Embraced by the theme ‘Your Ideas Matter’ the Partners in Learning Network is a community for you, by you, and further amplifies the great work that is being done every day by teachers and schools around the world. With this idea in mind, we invite you to try out this global online resource and community designed to encourage collaboration and the spread of ideas for the betterment of education worldwide.
The new Partners in Learning Network is the next generation of the global network serving educators and school leaders in over 115 countries. To facilitate a truly global community of innovative educators, the site is now available in 36 different languages, thanks to the use of Microsoft Translator Services.
Sign in, create an account and start connecting with thousands of educators worldwide here.
About Nicki Maddams
Birthplace: Margate, Kent, England
Current residence: Maidstone, Kent, England
Education: BSc (hons)Computing
Website I check every day: Probably Facebook and Twitter most days. I also check the
Microsoft Teachers Blog regularly.
Person who inspires me most: There is not one person who particularly stands out for
me but if I were to choose it would probably be Bill Gates. Not only from a technical point-of-view but I am inspired by how much good he has done with his money in terms of his philanthropy.
Favorite childhood memory: I don’t have one specific favorite memory but I have lots
of fond memories of days out with my parents and grandparents, visiting tourist attractions around Kent, such as castles, zoos, museums, etc. One such highlight would be visiting Leeds Castle and having a picnic at which my grandfather toppled backwards in his chair leaving his legs in the air!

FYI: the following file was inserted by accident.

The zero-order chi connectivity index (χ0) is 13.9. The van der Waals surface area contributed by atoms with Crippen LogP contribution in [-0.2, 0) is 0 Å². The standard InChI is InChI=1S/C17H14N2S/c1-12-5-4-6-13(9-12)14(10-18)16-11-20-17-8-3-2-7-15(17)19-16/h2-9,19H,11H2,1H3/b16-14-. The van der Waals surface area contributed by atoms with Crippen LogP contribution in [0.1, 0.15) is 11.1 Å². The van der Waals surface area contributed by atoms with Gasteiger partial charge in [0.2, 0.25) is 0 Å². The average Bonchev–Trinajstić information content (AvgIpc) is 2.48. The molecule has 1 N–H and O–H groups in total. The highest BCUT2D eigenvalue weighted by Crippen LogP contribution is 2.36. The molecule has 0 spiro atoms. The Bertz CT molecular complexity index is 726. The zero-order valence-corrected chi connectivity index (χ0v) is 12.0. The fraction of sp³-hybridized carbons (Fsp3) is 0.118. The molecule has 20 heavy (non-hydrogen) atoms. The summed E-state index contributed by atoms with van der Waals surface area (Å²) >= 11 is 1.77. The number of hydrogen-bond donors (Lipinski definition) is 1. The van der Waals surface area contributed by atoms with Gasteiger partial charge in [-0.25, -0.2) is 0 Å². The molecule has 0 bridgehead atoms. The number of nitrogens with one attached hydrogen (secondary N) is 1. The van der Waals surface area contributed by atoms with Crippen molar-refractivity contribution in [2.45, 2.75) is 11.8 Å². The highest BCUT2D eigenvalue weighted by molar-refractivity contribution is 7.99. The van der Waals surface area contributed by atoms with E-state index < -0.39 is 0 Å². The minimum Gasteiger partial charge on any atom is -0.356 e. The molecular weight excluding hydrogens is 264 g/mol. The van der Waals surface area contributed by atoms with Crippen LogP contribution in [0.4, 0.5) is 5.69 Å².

Next travel destination (work or pleasure): My partner and I are thinking about
travelling through Europe in the near future, possibly at the end of this summer holiday or possibly next year. We are hoping to stop off in Germany and possibly Austria then head down to Northern Italy before driving back through France. Of cause I will also be travelling to Prague in November for Microsoft’s Global Forum where I will be exhibiting my Virtual Classroom Tour, Kodu in the Klassroom.
When was the last time you laughed? Why? I can’t pinpoint a particular moment as I laugh so frequently! It was probably yesterday evening. My partner Kevin makes me laugh on a regular basis as he is always doing something silly!
Favorite book: I can’t really say I have one favorite as there are so many great books out there. I really enjoyed the Harry Potter series and recently the Hunger Games trilogy. Any of Dan Brown’s books are also very gripping.
Favorite music: It would depend on my mood really. I like a broad range of music from classical to modern. I love almost anything from the eighties. The only music I don’t really like is grunge!
Your favorite quote or motto: “A person who never made a mistake never tried anything new.” – Albert Einstein